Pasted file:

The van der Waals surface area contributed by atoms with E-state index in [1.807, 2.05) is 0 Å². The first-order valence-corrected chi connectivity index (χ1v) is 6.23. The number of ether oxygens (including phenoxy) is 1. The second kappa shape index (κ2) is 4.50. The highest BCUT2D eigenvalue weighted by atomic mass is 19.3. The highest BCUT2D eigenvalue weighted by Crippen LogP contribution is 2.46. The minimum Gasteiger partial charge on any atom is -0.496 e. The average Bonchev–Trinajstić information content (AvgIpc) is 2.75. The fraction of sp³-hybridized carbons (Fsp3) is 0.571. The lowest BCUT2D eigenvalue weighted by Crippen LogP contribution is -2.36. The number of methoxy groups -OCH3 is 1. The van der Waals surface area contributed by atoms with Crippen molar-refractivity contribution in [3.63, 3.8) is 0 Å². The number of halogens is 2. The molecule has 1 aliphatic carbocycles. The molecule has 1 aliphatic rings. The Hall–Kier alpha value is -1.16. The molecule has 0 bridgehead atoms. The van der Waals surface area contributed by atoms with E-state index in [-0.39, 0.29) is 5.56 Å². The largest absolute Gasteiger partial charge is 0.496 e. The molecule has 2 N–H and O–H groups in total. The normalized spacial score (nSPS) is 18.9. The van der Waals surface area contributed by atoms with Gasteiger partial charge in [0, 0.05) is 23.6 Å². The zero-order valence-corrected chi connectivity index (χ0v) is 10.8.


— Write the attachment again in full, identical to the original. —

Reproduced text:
The van der Waals surface area contributed by atoms with E-state index in [1.807, 2.05) is 0 Å². The first-order valence-corrected chi connectivity index (χ1v) is 6.23. The number of ether oxygens (including phenoxy) is 1. The second kappa shape index (κ2) is 4.50. The highest BCUT2D eigenvalue weighted by atomic mass is 19.3. The highest BCUT2D eigenvalue weighted by Crippen LogP contribution is 2.46. The minimum Gasteiger partial charge on any atom is -0.496 e. The average Bonchev–Trinajstić information content (AvgIpc) is 2.75. The fraction of sp³-hybridized carbons (Fsp3) is 0.571. The lowest BCUT2D eigenvalue weighted by Crippen LogP contribution is -2.36. The number of methoxy groups -OCH3 is 1. The van der Waals surface area contributed by atoms with Crippen molar-refractivity contribution in [3.63, 3.8) is 0 Å². The number of halogens is 2. The molecule has 1 aliphatic carbocycles. The molecule has 1 aliphatic rings. The Hall–Kier alpha value is -1.16. The molecule has 0 bridgehead atoms. The van der Waals surface area contributed by atoms with E-state index in [-0.39, 0.29) is 5.56 Å². The largest absolute Gasteiger partial charge is 0.496 e. The molecule has 2 N–H and O–H groups in total. The normalized spacial score (nSPS) is 18.9. The van der Waals surface area contributed by atoms with Gasteiger partial charge in [0, 0.05) is 23.6 Å². The zero-order valence-corrected chi connectivity index (χ0v) is 10.8.